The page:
ESPE Abstracts (2014) 82 P-D-2-2-378

Circulating Concentrations of Fibroblast Growth Factor 21 are Undetectable in Human Infants at Term Birth and Surge within Hours After Birth

David Sánchez-Infantesa,c, José Miguel Gallego-Escuderob, Rubén Cereijob, Marta Díaza,c, Gemma Aragonésa, Abel López-Bermejod, Francis de Zeghere, Francesc Villarroyab & Lourdes Ibáñeza,c

aSant Joan de Deu Hospital, Barcelona, Spain; bUniversity of Barcelona, Barcelona, Spain; cCIBERDEM–ISCIII, Madrid, Spain; dDr Josep Trueta Hospital, Girona, Spain; eUniversity of Leuven, Leuven, Belgium

Background: In rodents, fibroblast growth factor 21 (FGF21), an endocrine member of the FGF family, is mainly produced in the liver and promotes glucose oxidation in several tissues; the circulating concentrations of FGF21 rise shortly after birth. In the human, the ontogeny of circulating FGF21 is essentially unknown.

Objective and hypotheses: To assess whether there is also a neonatal surge of circulating FGF21 concentrations in human infants and, if any, whether FGF21 concentrations in human infants relate to their prenatal growth (as judged by birthweight for gestational age), to body composition (as judged by neonatal absorptiometry) and to insulin resistance (as judged by HOMA-IR calculated from prefeeding glycaemia and insulinaemia).

Method: Concentrations of circulating FGF21 were measured longitudinally (birth, 4 and 12 months) in 66 term infants (22 born small-, 22 appropriate-, and 22 large-for-gestational-age; SGA, AGA, and LGA) and cross-sectionally in first-week newborns (n=10; 1–4 days).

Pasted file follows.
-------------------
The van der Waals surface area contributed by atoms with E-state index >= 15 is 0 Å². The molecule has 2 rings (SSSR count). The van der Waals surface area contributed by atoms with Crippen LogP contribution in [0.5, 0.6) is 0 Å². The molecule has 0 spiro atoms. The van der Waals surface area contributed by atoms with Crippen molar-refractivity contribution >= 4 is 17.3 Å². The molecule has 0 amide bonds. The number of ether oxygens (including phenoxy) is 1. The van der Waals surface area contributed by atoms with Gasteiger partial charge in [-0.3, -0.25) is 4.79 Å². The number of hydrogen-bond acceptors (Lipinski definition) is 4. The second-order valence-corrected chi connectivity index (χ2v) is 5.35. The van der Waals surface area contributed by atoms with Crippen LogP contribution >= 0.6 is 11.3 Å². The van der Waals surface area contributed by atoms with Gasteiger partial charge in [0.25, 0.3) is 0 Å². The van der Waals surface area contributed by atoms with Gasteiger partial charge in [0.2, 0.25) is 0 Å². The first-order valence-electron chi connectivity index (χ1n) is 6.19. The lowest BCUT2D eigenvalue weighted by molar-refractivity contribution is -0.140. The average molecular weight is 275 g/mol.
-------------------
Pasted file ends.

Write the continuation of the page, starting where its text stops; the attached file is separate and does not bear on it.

Results: Circulating FGF21 was not detectable in human infants at term birth but was readily detectable in first-week newborns. FGF21 concentrations in infants aged 4 or 12 months compared to those in first-week newborns, were similar in girls and boys, similar in SGA, AGA, and LGA infants, and were ~1.4-fold higher than those previously described in adults (P<0.0001). In SGA infants aged 4 months, circulating FGF21 associated negatively to HOMA-IR (P=0.001), but not to birthweight or body composition variables.

Conclusion: Pilot evidence suggests that there is a neonatal surge of circulating FGF21 in human infants. The mechanisms underpinning this neonatal surge remain to be disclosed but may involve the neonatal initiation of enteral nutrition as well as neonatal changes in hepatic perfusion and/or metabolism.